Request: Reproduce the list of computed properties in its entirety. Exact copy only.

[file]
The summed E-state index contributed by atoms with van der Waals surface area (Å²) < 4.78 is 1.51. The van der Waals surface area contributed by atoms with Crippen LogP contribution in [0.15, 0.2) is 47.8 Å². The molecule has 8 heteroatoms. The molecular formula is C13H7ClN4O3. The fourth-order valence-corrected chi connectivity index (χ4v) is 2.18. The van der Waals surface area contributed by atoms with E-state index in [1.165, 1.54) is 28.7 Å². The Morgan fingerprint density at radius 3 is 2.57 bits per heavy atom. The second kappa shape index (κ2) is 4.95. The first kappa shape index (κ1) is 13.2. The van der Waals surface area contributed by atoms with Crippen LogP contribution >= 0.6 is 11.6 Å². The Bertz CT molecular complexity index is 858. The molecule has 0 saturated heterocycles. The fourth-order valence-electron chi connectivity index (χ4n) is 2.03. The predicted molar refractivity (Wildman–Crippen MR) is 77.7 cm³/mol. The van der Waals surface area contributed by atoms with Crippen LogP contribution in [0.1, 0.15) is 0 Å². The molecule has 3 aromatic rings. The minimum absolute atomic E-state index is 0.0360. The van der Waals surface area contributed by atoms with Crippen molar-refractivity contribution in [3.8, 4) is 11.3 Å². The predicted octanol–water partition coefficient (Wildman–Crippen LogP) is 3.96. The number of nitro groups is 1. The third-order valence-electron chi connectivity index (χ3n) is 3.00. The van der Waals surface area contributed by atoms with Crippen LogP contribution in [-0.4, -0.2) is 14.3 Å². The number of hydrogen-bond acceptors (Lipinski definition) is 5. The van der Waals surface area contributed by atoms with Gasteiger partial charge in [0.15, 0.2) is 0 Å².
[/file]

The summed E-state index contributed by atoms with van der Waals surface area (Å²) < 4.78 is 1.51. The van der Waals surface area contributed by atoms with Crippen LogP contribution in [0.15, 0.2) is 47.8 Å². The molecule has 8 heteroatoms. The molecular formula is C13H7ClN4O3. The fourth-order valence-corrected chi connectivity index (χ4v) is 2.18. The van der Waals surface area contributed by atoms with E-state index in [1.165, 1.54) is 28.7 Å². The Morgan fingerprint density at radius 3 is 2.57 bits per heavy atom. The second kappa shape index (κ2) is 4.95. The first kappa shape index (κ1) is 13.2. The van der Waals surface area contributed by atoms with Crippen LogP contribution >= 0.6 is 11.6 Å². The Bertz CT molecular complexity index is 858. The molecule has 0 saturated heterocycles. The fourth-order valence-electron chi connectivity index (χ4n) is 2.03. The predicted molar refractivity (Wildman–Crippen MR) is 77.7 cm³/mol. The van der Waals surface area contributed by atoms with Crippen LogP contribution in [0.1, 0.15) is 0 Å². The molecule has 3 aromatic rings. The minimum absolute atomic E-state index is 0.0360. The van der Waals surface area contributed by atoms with Crippen molar-refractivity contribution in [3.8, 4) is 11.3 Å². The predicted octanol–water partition coefficient (Wildman–Crippen LogP) is 3.96. The number of nitro groups is 1. The third-order valence-electron chi connectivity index (χ3n) is 3.00. The van der Waals surface area contributed by atoms with Crippen LogP contribution in [-0.4, -0.2) is 14.3 Å². The number of hydrogen-bond acceptors (Lipinski definition) is 5. The van der Waals surface area contributed by atoms with Gasteiger partial charge in [0.15, 0.2) is 0 Å².